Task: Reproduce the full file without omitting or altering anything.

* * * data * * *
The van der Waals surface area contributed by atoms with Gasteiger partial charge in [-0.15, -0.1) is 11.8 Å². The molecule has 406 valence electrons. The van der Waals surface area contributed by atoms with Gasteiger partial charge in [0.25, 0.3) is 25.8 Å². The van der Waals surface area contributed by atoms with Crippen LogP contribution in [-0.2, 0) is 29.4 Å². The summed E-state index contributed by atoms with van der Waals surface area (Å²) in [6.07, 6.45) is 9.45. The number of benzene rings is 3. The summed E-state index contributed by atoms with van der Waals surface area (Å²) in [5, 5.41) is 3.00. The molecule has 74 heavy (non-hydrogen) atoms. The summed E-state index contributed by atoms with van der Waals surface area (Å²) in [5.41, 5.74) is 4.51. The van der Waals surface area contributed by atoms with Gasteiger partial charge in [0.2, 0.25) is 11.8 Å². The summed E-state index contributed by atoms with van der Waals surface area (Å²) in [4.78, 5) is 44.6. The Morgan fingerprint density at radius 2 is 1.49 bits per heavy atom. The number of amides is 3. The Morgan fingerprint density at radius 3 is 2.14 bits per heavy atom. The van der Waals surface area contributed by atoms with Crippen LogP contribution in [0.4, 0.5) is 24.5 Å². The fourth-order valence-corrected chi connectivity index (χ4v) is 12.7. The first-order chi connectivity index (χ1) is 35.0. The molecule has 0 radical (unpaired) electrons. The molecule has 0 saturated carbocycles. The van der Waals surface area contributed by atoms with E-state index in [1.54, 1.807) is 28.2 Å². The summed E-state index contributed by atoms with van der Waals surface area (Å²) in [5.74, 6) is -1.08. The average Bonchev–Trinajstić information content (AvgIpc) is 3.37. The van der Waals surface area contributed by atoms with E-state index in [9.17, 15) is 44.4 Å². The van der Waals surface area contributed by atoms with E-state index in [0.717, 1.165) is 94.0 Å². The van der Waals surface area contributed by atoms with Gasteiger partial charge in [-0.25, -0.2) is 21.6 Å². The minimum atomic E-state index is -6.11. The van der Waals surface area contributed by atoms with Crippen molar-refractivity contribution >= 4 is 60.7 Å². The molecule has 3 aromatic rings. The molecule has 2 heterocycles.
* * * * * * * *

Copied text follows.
The van der Waals surface area contributed by atoms with Gasteiger partial charge in [-0.15, -0.1) is 11.8 Å². The molecule has 406 valence electrons. The van der Waals surface area contributed by atoms with Gasteiger partial charge in [0.25, 0.3) is 25.8 Å². The van der Waals surface area contributed by atoms with Crippen LogP contribution in [-0.2, 0) is 29.4 Å². The summed E-state index contributed by atoms with van der Waals surface area (Å²) in [6.07, 6.45) is 9.45. The number of benzene rings is 3. The summed E-state index contributed by atoms with van der Waals surface area (Å²) in [5, 5.41) is 3.00. The molecule has 74 heavy (non-hydrogen) atoms. The summed E-state index contributed by atoms with van der Waals surface area (Å²) in [5.41, 5.74) is 4.51. The van der Waals surface area contributed by atoms with Gasteiger partial charge in [0.2, 0.25) is 11.8 Å². The summed E-state index contributed by atoms with van der Waals surface area (Å²) in [4.78, 5) is 44.6. The Morgan fingerprint density at radius 2 is 1.49 bits per heavy atom. The number of amides is 3. The Morgan fingerprint density at radius 3 is 2.14 bits per heavy atom. The van der Waals surface area contributed by atoms with Crippen LogP contribution in [0.4, 0.5) is 24.5 Å². The fourth-order valence-corrected chi connectivity index (χ4v) is 12.7. The first-order chi connectivity index (χ1) is 35.0. The molecule has 0 radical (unpaired) electrons. The molecule has 0 saturated carbocycles. The van der Waals surface area contributed by atoms with E-state index in [1.54, 1.807) is 28.2 Å². The summed E-state index contributed by atoms with van der Waals surface area (Å²) in [5.74, 6) is -1.08. The average Bonchev–Trinajstić information content (AvgIpc) is 3.37. The van der Waals surface area contributed by atoms with E-state index in [9.17, 15) is 44.4 Å². The van der Waals surface area contributed by atoms with E-state index in [0.717, 1.165) is 94.0 Å². The van der Waals surface area contributed by atoms with Gasteiger partial charge in [-0.25, -0.2) is 21.6 Å². The minimum atomic E-state index is -6.11. The van der Waals surface area contributed by atoms with Crippen molar-refractivity contribution >= 4 is 60.7 Å². The molecule has 3 aromatic rings. The molecule has 2 heterocycles.